I’ve never asked her about the details of her traumatic experience so don’t know the answer to that since she isn’t a close enough friend to ask such an intimate question. I do have enough experince with trauma to know that different people experience it different ways and I think it is entirely possible for someone to be traumatized in addition to being very, very grateful for a life saving procedure. In addition to childbirth types of situations, I’ma lso thinking of things like car accident, gunshot victims and the like. It would seem to be entirely possible to be both grateful for a team saving your life but also be traumatized by the fear, pain, etc. Emotional trauma is such an odd beast in that it affects different people different ways.

          The reason this feels important to address to me is that I think (in American culture at least, not sure about elsewhere) is that there is a ‘pull up by the bootstraps’ sort of mentality to scary experiences, especially when it comes to childbirth. I think that unaddressed trauma can be dangerous for mothers and babies because it can contribute to post partum depression, anxiety, etc. That make any sense? I wouldn’t want to make assumptions about what women should and should not feel traumatized by when it comes to their experience, especially in special situations where “real” trauma is justified? It just makes more sense to me, in situations like this, to allow women to define their own trauma and not to say what they should and should not associate with their trauma and extend compassion if their trauma may not be “accurate” in it’s direction.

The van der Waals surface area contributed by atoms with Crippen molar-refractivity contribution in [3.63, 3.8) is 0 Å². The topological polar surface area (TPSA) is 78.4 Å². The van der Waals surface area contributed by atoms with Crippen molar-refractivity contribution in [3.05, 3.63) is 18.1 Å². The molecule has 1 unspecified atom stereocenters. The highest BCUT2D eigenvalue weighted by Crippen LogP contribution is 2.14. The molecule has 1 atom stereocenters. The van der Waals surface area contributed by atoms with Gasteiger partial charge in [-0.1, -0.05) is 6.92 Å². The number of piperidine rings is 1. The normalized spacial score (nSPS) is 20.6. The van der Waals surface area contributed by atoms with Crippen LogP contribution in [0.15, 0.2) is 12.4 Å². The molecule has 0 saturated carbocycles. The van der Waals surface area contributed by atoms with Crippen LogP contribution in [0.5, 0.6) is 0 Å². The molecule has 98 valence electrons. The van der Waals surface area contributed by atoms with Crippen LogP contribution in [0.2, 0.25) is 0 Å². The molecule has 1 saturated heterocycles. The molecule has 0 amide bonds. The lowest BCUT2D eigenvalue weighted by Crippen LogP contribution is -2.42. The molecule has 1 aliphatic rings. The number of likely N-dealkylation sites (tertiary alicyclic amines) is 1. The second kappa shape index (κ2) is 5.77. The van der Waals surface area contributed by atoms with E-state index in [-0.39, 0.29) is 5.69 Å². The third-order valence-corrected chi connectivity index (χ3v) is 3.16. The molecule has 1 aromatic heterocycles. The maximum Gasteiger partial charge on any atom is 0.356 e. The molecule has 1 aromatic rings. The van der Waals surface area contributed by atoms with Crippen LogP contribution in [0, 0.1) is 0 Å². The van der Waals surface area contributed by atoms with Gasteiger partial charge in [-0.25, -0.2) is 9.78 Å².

I haven’t had my coffee yet so this may a bit rambling and I hope it makes some lick of sense.

          • Daleth

            Oh, of course she would probably be traumatized by the experience even though she may also be thankful she had access to such good medical care. What you say makes total sense. I didn’t mean to suggest she shouldn’t be traumatized at all or shouldn’t think it was a harrowing experience. There just seem to be some women who somehow decide it’s the c-section itself that traumatized them, when if you listen to their story the whole experience sounds awful (terrifying medical emergency etc.) and you know if they hadn’t had a c-section somebody would’ve been dead or permanently compromised.

          • Montserrat Blanco

            In my own experience: CS was not traumatizing at all. It was elective, I kind of knew what to expect. I must admit I thought I would have had less feeling in my belly and found odd to feel how they touched and moved the surgery instruments all around my belly but it was OK.

            Having a baby at the NICU was a completely different story… I felt great after my surgery but not perfect of course and I just wanted to be with my baby and I had to leave him at the hospital while I went home… That was hard. Being afraid that my baby would not make it was really hard. It did not traumatize me but I can see how someone can be seriously traumatized because of that. Some women might also be afraid they will not make it themselves and that is pretty easy traumatizing. As a lot of CS happen in quite difficult circumstances I see how one might say “I was traumatized by my CS” but I suspect that if you ask a couple of questions you would find out it is not the CS but the fear for the baby/your life that is really traumatizing.

        • Somewhereinthemiddle

          And my point isn’t to be arguementative or accusatory or to say that you are wrong. Just my perspective.

  • rh1985

    Talk about first world problems. Most women in the third world would do just about anything to have access to facilities able to do a c-section if needed.

  • ArmyChick